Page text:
So I wrote a few days (or so) back about a new Microsoft software suite designed to give users an interactive view of the universe, an aggregation of a lot of the fantastic imagery gathered by our various orbital and ground-based radio, infrared and optical telescopes.
This is really exciting for me, the fusion of hard science and easy consumption: it seems like a phenomenal way to get people excited about the amazing work NASA and related research institutions are doing with their meager budgets while we blow money on various other (occasionally hostile) endeavors.
Well, it looks like Google has beaten Mr. Gates to the punch: They recently released Google Sky, a relative of their popular and well-engineered Google Earth and Google Maps functions. The interface is a little clunky, and since it is 2-dimensional it doesn't really convey the sense of an all-encompassing universe, but nonetheless there is some spectacular imagery that's worth exploring. Being able to pan around and zoom (in some areas to INCREDIBLE resolution) is a lot of fun.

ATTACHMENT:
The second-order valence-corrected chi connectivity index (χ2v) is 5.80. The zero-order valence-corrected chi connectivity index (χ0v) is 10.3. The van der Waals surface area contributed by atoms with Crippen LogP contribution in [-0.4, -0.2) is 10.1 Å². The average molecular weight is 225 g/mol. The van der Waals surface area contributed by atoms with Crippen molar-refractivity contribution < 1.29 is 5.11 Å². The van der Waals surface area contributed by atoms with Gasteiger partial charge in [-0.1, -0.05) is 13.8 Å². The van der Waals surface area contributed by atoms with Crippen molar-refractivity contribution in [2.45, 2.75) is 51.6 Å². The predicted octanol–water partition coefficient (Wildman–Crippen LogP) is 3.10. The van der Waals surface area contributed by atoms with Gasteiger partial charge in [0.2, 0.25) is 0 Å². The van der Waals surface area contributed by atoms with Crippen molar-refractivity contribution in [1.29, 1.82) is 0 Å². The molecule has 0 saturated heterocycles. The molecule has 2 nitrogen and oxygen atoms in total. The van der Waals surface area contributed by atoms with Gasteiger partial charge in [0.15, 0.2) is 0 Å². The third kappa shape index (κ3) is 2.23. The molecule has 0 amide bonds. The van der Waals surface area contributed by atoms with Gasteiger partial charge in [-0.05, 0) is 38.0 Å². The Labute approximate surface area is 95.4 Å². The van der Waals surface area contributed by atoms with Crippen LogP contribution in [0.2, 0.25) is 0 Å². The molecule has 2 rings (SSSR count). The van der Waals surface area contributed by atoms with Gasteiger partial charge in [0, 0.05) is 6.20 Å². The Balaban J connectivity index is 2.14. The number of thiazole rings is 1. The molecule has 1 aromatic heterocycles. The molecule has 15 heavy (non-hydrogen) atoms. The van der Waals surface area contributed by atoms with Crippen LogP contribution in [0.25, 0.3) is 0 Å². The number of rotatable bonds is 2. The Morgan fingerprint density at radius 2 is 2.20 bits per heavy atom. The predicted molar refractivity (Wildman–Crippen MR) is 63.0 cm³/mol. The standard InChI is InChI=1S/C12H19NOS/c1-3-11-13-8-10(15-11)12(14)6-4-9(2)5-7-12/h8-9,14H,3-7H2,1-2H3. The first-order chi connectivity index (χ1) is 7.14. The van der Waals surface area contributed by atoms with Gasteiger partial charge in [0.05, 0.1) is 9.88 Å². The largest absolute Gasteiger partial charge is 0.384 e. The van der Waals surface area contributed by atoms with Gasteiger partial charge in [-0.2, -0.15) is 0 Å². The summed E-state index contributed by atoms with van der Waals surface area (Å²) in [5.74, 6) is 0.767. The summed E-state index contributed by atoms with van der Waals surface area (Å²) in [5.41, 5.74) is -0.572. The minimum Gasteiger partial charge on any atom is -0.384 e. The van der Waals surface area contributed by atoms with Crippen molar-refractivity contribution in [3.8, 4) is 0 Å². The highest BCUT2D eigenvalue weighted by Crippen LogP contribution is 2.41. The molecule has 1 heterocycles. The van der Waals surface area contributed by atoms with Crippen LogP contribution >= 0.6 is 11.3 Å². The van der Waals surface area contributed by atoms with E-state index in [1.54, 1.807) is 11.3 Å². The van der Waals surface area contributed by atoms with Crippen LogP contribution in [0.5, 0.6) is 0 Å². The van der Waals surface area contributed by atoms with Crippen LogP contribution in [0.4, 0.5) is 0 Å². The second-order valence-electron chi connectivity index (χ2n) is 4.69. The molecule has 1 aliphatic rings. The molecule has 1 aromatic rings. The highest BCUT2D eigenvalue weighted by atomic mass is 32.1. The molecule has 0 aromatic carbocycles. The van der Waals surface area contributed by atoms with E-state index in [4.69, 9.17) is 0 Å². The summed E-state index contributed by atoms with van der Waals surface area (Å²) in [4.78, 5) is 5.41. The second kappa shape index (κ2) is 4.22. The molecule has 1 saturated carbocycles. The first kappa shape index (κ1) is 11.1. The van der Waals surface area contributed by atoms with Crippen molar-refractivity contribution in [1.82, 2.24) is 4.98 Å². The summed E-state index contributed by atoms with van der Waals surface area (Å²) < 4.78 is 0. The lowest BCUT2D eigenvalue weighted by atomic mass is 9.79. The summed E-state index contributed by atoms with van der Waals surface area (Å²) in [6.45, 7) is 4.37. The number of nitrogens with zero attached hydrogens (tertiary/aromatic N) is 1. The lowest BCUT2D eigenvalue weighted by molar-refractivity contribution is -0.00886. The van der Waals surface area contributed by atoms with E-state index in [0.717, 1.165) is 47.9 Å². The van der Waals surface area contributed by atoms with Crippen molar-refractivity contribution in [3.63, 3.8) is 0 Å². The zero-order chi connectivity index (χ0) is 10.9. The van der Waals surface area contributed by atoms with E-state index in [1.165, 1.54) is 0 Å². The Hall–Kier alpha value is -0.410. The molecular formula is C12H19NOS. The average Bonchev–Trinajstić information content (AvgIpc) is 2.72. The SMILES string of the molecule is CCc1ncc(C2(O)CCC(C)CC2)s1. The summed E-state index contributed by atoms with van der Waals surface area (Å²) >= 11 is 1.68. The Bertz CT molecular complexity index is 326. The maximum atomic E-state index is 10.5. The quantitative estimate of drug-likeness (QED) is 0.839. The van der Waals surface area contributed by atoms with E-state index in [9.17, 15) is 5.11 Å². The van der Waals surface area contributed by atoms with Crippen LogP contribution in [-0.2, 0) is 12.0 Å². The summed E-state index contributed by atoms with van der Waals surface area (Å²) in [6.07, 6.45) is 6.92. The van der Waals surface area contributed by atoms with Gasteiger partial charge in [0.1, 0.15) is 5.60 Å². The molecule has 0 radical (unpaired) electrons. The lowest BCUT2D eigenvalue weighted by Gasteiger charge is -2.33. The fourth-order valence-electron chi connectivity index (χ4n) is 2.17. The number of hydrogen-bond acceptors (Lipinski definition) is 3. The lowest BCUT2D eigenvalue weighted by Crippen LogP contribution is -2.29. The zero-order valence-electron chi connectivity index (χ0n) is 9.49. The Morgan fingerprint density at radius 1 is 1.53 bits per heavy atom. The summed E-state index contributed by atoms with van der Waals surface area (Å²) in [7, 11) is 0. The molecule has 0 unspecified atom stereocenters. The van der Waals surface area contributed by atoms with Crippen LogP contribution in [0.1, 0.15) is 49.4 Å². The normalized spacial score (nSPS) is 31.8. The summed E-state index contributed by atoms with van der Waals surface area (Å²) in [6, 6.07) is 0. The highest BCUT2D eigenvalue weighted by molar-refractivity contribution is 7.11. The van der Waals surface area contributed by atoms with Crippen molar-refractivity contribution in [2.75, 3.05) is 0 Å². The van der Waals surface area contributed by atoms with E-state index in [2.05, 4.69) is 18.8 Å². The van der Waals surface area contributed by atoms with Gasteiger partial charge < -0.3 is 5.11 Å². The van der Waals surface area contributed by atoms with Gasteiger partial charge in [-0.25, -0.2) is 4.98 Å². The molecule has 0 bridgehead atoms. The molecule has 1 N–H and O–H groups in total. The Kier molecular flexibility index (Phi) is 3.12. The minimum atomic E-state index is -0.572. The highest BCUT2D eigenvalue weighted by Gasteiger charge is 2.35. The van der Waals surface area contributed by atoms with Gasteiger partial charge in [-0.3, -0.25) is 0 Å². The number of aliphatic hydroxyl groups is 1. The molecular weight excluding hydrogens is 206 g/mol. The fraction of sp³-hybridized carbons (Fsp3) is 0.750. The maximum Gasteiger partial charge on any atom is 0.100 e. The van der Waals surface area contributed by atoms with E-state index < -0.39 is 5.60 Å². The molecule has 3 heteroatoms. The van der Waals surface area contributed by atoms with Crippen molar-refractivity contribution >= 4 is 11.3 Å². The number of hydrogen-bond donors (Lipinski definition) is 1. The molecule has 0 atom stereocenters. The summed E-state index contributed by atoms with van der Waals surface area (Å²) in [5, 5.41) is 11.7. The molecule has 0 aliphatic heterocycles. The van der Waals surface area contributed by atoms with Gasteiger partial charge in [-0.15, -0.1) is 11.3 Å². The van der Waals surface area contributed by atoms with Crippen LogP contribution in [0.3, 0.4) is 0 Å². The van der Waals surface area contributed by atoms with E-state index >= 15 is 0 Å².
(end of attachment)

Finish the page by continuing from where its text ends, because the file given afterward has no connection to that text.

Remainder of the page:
If it's your first look:
The round objects are (believe it or not) stars. Anything that seems very bright and large and round is a "field star" - one of our close neighbors that takes up a lot of space in a telescope image.
The flat discs and oblongs and pinwheel shapes are galaxies. WHOLE OTHER GALAXIES. Every tiny pinprick of light you can see is a star in our little galaxy. These disc-shaped, sometimes blurry objects are other galaxies with just as many individual stars in them, if not more.
The clouds and blurs are largely nebulae: the cloud of gas and dust that are slowly aggregating by gravity into stars: "stellar nurseries," if you will.
Have a look at some of the images, explore a little, play with the Hubble gallery especially.
I still think that Microsoft's World Wide Telescope will be a superior product, but this one is quick, download-free, and fun to browse. Plus, it's out already, which is a big advantage.